Olympic gold medalist Greg Louganis is still a draw for diving fans

0
49
WEBGreg_Louganis_3.jpg

Greg Louganis is 27 years removed from his last Olympic diving gold medal and 38 years removed from setting a San Diego Section record on three-meter diving record. But his presence is still felt throughout the region if judged by the large number of fans who turned out for last weekend’s Road to Rio tour stop along the San Diego Embarcadero.

Louganis was available to meet the public Sunday at the B Street Pier as part of the tour along with current U.S. Paralympian Blake Leeper.

Greg Louganis is 27 years removed from his last Olympic diving gold medal and 38 years removed from setting a San Diego Section record on three-meter diving record. But his presence is still felt throughout the region if judged by the large number of fans who turned out for last weekend’s Road to Rio tour stop along the San Diego Embarcadero.

Louganis was available to meet the public Sunday at the B Street Pier as part of the tour along with current U.S. Paralympian Blake Leeper.

Liberty Mutual Insurance sponsors the tour, which features local Olympians. Nine stops are planned on the tour leading up to the 2016 Summer Games in Rio de Janeiro.

Last weekend’s tour stop took place Saturday and Sunday. Saturday’s guest Olympians included Brenda Villa, a four-time Olympic medalist in women’s water polo, and gymnast Nastia Liukin, a 2008 Olympic champion.

Louganis, 55, talked about growing up taking dance and gymnastics lessons before he would become an Olympic diving legend.

“I started lessons at a year-and-a-half and was performing on stage at 3,” said Louganis, who would attend Valhalla High School as a teenager.

His favorite gymnastics activity was on the trampoline.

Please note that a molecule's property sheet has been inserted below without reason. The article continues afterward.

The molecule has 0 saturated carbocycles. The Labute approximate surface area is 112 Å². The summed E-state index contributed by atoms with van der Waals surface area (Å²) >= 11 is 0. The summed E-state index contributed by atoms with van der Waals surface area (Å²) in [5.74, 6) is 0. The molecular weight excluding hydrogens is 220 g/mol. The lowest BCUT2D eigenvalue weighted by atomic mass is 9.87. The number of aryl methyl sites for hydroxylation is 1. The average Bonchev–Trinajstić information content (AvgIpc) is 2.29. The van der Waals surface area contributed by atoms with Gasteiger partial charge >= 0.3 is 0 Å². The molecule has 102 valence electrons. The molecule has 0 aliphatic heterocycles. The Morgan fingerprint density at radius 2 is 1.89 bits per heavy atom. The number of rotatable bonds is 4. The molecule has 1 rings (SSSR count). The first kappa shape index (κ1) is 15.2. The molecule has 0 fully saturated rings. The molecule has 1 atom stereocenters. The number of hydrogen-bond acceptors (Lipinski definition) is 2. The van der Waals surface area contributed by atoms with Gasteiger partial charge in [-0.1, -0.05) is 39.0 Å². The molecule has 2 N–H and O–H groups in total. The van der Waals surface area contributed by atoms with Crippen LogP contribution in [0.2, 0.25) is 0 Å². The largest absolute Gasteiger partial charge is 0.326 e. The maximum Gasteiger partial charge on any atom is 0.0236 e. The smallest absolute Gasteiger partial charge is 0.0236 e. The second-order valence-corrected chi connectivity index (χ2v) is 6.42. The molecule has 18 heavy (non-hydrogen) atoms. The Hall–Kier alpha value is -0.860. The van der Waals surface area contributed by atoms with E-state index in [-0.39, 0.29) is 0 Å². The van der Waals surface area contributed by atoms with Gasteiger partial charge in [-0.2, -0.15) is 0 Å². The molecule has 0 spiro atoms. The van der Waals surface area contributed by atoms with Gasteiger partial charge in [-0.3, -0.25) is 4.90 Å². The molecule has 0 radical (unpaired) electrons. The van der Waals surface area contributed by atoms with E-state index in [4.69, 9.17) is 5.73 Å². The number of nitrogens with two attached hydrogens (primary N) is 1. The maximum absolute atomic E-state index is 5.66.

When his family had a pool built in the backyard when he was 8, his future path was firmly set.

“My mom didn’t want me to kill myself, so she got me lessons,” Louganis said, smiling.

It wasn’t long before the El Cajon native had successfully transferred his trampoline skills to that of becoming a master competitor on diving board.

Louganis competed in the 1975 U.S. Olympic Trials and made the U.S. Olympic team that competed in the 1976 Summer Games. He won the silver medal on the 10-meter platform — the first of his five Olympic medals.

At the time of his first Olympics, he was a student at Valhalla High School.

Louganis scored 566.76 points to set the San Diego Section record as a junior at VHS in 1977. It took 34 years for another area diver to break that record. Granite Hills’ Kevin Dreesen accomplished that by scoring 587.75 points off a three-meter board in 2011.

Louganis was initially coached by Dr. Sammy Lee, the first Asian American to win a Olympic medal for the United States and the first man to win back-to-back Olympic gold medals in platform diving.

Lee won the 10-meter platform competition at both the 1948 London and 1952 Helsinki Games.

Louganis said Lee had a personal interest in helping the young phenom diver battle the Olympic elite.

“He coached me to prevent him (Dibiasi) from breaking his Olympic record,” Louganis explained. “It was his idea and I wanted to help him, so I made it mine (as well).”